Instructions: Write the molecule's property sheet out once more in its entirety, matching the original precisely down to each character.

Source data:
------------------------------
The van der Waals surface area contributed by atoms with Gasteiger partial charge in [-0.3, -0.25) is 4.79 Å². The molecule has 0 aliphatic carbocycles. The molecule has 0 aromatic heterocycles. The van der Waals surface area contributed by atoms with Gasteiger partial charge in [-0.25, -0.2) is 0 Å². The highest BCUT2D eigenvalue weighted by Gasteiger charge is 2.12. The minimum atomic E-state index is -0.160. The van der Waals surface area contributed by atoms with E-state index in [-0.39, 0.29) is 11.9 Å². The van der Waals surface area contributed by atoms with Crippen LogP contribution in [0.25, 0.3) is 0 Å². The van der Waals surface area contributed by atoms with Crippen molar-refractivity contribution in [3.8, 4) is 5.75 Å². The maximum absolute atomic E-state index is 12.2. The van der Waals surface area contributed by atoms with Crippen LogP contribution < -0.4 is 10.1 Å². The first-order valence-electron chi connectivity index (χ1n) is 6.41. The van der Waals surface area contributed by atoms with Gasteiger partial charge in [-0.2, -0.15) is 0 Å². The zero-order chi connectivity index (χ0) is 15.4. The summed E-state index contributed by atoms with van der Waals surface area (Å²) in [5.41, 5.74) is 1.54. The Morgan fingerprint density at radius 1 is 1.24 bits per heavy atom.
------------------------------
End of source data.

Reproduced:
The van der Waals surface area contributed by atoms with Gasteiger partial charge in [-0.3, -0.25) is 4.79 Å². The molecule has 0 aliphatic carbocycles. The molecule has 0 aromatic heterocycles. The van der Waals surface area contributed by atoms with Gasteiger partial charge in [-0.25, -0.2) is 0 Å². The highest BCUT2D eigenvalue weighted by Gasteiger charge is 2.12. The minimum atomic E-state index is -0.160. The van der Waals surface area contributed by atoms with E-state index in [-0.39, 0.29) is 11.9 Å². The van der Waals surface area contributed by atoms with Crippen LogP contribution in [0.25, 0.3) is 0 Å². The van der Waals surface area contributed by atoms with Crippen molar-refractivity contribution in [3.8, 4) is 5.75 Å². The maximum absolute atomic E-state index is 12.2. The van der Waals surface area contributed by atoms with Crippen LogP contribution < -0.4 is 10.1 Å². The first-order valence-electron chi connectivity index (χ1n) is 6.41. The van der Waals surface area contributed by atoms with Gasteiger partial charge in [-0.2, -0.15) is 0 Å². The zero-order chi connectivity index (χ0) is 15.4. The summed E-state index contributed by atoms with van der Waals surface area (Å²) in [5.41, 5.74) is 1.54. The Morgan fingerprint density at radius 1 is 1.24 bits per heavy atom.